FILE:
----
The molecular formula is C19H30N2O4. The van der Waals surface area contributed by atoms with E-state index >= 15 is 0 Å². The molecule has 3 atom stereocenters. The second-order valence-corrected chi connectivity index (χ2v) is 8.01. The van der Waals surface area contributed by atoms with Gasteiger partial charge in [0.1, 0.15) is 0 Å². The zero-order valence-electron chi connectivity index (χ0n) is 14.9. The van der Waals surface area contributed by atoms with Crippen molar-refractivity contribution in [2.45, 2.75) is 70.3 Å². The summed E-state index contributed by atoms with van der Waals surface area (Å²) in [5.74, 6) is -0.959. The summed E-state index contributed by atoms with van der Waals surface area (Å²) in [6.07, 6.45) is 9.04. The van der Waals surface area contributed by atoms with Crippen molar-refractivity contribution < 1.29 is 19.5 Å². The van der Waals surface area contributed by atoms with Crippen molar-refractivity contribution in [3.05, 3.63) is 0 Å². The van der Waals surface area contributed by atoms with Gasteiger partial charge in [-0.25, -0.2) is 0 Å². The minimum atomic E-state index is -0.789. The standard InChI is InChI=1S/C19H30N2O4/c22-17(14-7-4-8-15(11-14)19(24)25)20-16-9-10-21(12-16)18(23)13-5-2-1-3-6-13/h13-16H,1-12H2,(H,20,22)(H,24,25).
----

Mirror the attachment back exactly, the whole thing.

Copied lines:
The molecular formula is C19H30N2O4. The van der Waals surface area contributed by atoms with E-state index >= 15 is 0 Å². The molecule has 3 atom stereocenters. The second-order valence-corrected chi connectivity index (χ2v) is 8.01. The van der Waals surface area contributed by atoms with Gasteiger partial charge in [0.1, 0.15) is 0 Å². The zero-order valence-electron chi connectivity index (χ0n) is 14.9. The van der Waals surface area contributed by atoms with Crippen molar-refractivity contribution in [2.45, 2.75) is 70.3 Å². The summed E-state index contributed by atoms with van der Waals surface area (Å²) in [5.74, 6) is -0.959. The summed E-state index contributed by atoms with van der Waals surface area (Å²) in [6.07, 6.45) is 9.04. The van der Waals surface area contributed by atoms with Crippen molar-refractivity contribution < 1.29 is 19.5 Å². The van der Waals surface area contributed by atoms with Crippen molar-refractivity contribution in [3.05, 3.63) is 0 Å². The van der Waals surface area contributed by atoms with Gasteiger partial charge in [-0.25, -0.2) is 0 Å². The minimum atomic E-state index is -0.789. The standard InChI is InChI=1S/C19H30N2O4/c22-17(14-7-4-8-15(11-14)19(24)25)20-16-9-10-21(12-16)18(23)13-5-2-1-3-6-13/h13-16H,1-12H2,(H,20,22)(H,24,25).